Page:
10 ECTS Credits – Autumn term

Compulsory for students undertaking the Latin America pathway; optional for other students.

Aims and Objectives

The course will develop a nuanced understanding of the contemporary human rights challenges in Latin America by considering the cases of key actors confronting the issues. It will seek to understand the myriad of processes of change that are affecting the region. 

Module Outline

The first part of the course looks at how the region has emerged from authoritarian regimes and is now in a process of democratisation, identifies the principal human rights challenges and evaluates the human rights commitments represented by recent Constitutions, court decisions and pronouncements of the Inter-American human rights system. The second part looks at some of the major actors advancing a progressive agenda, in particular indigenous peoples, Afro-Latin Americans and women. The concluding section considers how Latin American states are dealing with the challenges of poverty, inequalities, increasing environmental issues and economic models driven by resource extraction and agri-business and considers their implication for human rights.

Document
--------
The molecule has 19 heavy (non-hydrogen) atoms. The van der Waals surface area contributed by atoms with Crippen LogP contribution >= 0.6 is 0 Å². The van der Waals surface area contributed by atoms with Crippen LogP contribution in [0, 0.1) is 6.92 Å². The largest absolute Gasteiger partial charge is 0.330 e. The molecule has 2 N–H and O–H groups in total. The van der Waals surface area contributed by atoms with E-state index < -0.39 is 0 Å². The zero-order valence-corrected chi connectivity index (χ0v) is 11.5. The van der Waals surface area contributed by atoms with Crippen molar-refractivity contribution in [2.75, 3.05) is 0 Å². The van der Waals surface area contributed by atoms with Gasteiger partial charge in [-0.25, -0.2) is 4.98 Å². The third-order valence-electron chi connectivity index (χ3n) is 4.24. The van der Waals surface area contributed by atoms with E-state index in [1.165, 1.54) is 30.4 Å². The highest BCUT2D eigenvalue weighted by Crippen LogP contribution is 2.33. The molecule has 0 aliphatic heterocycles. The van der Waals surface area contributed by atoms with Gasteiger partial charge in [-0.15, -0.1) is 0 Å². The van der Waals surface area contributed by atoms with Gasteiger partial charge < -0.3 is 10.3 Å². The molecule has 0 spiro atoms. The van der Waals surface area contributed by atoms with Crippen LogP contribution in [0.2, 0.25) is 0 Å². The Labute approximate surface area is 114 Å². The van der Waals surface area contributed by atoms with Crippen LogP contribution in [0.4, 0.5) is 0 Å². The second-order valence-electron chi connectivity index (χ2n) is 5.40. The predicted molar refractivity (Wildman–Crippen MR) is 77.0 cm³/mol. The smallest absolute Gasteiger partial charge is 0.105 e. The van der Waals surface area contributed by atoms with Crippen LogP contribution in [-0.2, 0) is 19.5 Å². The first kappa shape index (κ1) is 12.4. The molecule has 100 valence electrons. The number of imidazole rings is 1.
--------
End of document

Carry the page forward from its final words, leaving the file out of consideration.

Seminars will be thematic and analytical giving students the chance to have an overall understanding of key issues. Specific case or country examples will be used to deepen understanding.


2 x 3000 word essays = 90% of the total grade.
Seminar participation = 10% of the total grade.

This module is ordinarily taught on Mondays from 3pm to 5pm.  It is taught by Dr Julian Burger.